Add grieving families to NFL’s ‘anthem’ discussion
Here we go again.
Last week, while eating lunch and catching up on the latest sports news at espn.com, I stumbled across an article detailing a decision made by Miami players Kenny Stills and Albert Wilson to take a knee during the playing of the National Anthem that preceded an NFL preseason game between the Dolphins and Tampa Bay.
Meanwhile, other NFL players opted to show their distain for being ordered to abide by a new policy regarding pre-game ceremonies, which includes the traditional playing of the Anthem, during last week’s opening of preseason games.
Malcolm Jenkins and De’Vante Bausby of the Eagles raised their fists into the air during pre-game festivities of the Philadelphia-Pittsburgh contest.
Jacksonville teammates Telvin Smith, Jalen Ramsey, Leonard Fournette and T.J. Yeldon chose to stand in the tunnel leading to the field while the National Anthem was played prior to the Jaguars/New Orleans Saints game.
This all comes as the NFL, team owners and the Players Union are still engaged in discussions over what guidelines/protocol the players and other on-field team personnel should follow in regards to the playing of our National Anthem.
Earlier this summer, the NFL brass ordered all players/on-field team personnel to stand while that song is being played or face fines and possibly game suspensions. For those still wanting to make some sort of political/social statement, they could skip the pre-game ceremonies and wait in the locker room or the tunnel ‘til the Anthem is finished.
On paper, all that seemed fair, but yet the Players Union still took exception.
As expected, the backlash was immediate to the actions of Stills and Wilson.
“The Palm Beach County PBA (Police Benevolent Association) recently offered our members discounts to a Miami Dolphins game because the franchise said they were going to honor all first responders,” the union said in a statement on Facebook, as reported by USA Today. “We entered into this partnership with the understanding that the Dolphins organization would require their players to stand for the National Anthem. This did not happen.
“If you have already purchased tickets to this game, we encourage you to call the Dolphins ticket office to request a refund because this organization obviously does not honor First Responders and the dangers they put themselves in every day,” the Facebook post added.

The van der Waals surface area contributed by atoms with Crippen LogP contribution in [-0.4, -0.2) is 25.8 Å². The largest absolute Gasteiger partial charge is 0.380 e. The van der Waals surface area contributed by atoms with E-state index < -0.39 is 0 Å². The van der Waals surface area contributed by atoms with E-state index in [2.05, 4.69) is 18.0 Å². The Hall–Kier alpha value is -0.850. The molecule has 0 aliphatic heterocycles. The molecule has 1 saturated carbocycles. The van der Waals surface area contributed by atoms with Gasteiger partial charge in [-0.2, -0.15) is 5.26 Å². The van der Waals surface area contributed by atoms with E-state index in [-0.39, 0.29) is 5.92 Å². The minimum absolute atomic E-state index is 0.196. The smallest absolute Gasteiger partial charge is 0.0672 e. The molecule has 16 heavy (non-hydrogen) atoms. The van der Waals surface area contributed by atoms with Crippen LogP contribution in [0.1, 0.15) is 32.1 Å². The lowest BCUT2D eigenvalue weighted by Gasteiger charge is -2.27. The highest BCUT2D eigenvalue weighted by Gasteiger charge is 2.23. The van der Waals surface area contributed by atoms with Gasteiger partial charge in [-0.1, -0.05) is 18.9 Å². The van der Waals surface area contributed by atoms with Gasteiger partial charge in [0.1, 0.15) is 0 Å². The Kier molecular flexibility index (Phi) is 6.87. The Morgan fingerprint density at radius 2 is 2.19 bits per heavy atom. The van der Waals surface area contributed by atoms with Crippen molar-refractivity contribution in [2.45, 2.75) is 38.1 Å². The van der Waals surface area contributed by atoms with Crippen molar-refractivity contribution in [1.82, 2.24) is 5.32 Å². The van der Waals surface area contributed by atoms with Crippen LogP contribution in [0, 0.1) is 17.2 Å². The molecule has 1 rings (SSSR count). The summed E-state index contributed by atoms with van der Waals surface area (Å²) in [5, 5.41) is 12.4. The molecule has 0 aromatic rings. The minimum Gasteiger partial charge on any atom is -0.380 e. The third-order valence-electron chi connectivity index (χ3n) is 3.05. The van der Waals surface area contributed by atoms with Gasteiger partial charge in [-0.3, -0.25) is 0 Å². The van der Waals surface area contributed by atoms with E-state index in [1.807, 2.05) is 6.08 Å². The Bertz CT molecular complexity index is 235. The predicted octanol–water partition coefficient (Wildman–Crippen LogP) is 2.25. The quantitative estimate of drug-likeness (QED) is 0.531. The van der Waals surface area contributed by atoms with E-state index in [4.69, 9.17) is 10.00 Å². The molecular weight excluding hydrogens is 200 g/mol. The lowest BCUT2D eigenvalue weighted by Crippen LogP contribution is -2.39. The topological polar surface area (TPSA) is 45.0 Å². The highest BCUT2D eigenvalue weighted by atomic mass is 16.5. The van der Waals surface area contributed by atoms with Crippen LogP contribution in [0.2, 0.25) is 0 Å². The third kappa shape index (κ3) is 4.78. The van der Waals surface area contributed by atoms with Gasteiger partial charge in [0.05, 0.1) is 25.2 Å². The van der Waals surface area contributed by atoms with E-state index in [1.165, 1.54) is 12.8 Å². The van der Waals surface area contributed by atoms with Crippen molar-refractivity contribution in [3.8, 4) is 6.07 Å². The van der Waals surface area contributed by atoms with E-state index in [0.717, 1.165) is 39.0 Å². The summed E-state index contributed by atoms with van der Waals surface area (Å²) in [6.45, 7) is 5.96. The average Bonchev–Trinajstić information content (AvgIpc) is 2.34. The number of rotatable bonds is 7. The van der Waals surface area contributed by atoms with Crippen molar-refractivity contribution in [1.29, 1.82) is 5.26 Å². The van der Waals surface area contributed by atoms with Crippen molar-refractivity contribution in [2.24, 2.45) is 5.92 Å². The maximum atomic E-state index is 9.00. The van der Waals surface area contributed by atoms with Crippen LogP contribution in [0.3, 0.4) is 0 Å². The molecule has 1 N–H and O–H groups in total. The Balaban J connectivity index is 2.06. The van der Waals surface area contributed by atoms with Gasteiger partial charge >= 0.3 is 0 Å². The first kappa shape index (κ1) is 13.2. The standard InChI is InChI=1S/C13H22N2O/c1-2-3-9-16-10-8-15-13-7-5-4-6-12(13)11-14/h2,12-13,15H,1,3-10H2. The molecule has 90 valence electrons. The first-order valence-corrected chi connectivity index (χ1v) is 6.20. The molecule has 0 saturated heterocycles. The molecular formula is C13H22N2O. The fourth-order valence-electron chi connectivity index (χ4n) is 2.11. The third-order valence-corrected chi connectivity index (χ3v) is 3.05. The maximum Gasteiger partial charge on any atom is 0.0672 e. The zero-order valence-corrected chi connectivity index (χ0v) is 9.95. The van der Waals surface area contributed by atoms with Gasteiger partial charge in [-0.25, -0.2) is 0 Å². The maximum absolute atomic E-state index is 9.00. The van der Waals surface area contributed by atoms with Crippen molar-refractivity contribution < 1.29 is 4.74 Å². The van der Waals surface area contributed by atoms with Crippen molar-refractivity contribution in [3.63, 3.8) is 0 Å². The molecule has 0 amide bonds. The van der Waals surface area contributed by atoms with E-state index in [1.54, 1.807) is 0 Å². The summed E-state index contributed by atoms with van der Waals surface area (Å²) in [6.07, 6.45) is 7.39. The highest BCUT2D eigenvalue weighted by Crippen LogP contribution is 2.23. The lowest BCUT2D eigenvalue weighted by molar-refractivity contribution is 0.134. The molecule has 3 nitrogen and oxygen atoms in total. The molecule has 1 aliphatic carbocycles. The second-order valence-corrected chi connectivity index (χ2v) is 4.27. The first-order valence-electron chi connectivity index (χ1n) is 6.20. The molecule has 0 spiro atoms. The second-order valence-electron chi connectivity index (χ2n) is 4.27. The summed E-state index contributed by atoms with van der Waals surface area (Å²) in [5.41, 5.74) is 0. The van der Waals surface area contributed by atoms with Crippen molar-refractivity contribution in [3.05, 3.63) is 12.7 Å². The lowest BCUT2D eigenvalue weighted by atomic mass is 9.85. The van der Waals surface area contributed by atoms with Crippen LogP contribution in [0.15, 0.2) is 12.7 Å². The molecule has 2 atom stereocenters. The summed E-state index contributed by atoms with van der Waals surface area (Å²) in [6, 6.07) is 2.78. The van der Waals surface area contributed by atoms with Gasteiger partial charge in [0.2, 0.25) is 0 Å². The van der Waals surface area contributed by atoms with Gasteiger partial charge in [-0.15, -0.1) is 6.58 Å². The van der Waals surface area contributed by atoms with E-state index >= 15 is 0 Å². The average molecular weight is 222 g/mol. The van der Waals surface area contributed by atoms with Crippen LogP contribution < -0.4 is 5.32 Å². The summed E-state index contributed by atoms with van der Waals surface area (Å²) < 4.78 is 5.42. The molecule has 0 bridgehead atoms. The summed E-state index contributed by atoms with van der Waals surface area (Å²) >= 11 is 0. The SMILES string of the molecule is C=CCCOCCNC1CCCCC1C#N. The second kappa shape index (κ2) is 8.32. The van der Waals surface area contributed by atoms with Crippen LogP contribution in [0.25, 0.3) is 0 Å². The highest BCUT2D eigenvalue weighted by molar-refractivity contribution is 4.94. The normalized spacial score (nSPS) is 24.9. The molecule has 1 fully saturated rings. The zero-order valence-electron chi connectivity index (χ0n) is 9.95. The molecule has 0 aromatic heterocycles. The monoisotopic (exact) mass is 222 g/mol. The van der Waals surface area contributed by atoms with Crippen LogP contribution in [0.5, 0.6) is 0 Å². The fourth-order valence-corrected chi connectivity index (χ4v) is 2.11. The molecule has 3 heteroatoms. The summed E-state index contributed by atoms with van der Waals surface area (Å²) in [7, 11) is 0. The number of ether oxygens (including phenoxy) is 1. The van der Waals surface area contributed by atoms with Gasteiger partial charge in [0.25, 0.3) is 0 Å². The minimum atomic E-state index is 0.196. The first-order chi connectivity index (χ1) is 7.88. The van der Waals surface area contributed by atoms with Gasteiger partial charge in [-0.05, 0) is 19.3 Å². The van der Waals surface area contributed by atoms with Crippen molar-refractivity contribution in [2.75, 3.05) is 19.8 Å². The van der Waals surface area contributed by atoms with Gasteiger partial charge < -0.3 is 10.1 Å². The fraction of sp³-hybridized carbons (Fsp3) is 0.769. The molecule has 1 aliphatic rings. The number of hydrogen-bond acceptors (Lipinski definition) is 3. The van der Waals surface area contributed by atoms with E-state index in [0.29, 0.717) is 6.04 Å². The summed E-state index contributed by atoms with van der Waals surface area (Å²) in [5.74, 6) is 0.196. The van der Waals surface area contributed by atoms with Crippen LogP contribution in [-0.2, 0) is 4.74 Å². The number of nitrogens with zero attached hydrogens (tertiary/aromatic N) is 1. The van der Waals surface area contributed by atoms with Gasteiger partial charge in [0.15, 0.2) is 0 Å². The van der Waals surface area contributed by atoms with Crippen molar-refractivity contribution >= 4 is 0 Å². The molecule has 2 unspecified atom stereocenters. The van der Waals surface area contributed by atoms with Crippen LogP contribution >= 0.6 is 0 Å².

I get the feeling that other NFL fans around the country are fed up as well over the Anthem controversy. Personally, I’m all for freedom of speech, but when you represent a company (in this case, an NFL team owner) you are required to follow that company’s employee handbook. If that handbook requires an employee stand and show respect for our nation’s flag during the playing of the National Anthem, then so be it. Failure to follow the rules set forth ends with the discipline set forth.
What prompted me to again write about this controversy (I made my feelings known in an earlier column that we, as Americans, need to show our respect for the flag and the Anthem due to brave men and women who protect this great nation each day….military and other first responders) was listening to the Mark Levin radio show on the way home from work this past Friday night.
A caller, a 55-year-old man, referenced what he felt was “disrespect” shown by the NFL players choosing to kneel or pump their fists skyward while the Anthem was played. The caller told Mr. Levin that he was still struggling over the loss of his son five years ago. His son, a member of the Army’s 101st Airborne, was killed in action while deployed to Iraq.
“Our flag takes on a whole different meaning when you see it draped over the coffin of a loved one,” said the caller.
That brought a tear to my eye, and to Mr. Levin as well as the radio show host, known for his tough demeanor, became very emotional in his response.
“I’ve noticed that in these (standing for the Anthem) discussions that the (NFL) players, owners, (players) union, and NFL officials are at the table talking about this,” Levin said. “But guess who’s not at the same table….people like you (parents of military personnel killed in battle). The NFL, the players, and the union need to hear your stories.”
Will those “stories” have any impact on their final decision? We won’t know that answer unless these Blue Star families are made part of the discussion.
Cal Bryant is the Editor of Roanoke-Chowan Publications. Contact him at firstname.lastname@example.org or 252-332-7207.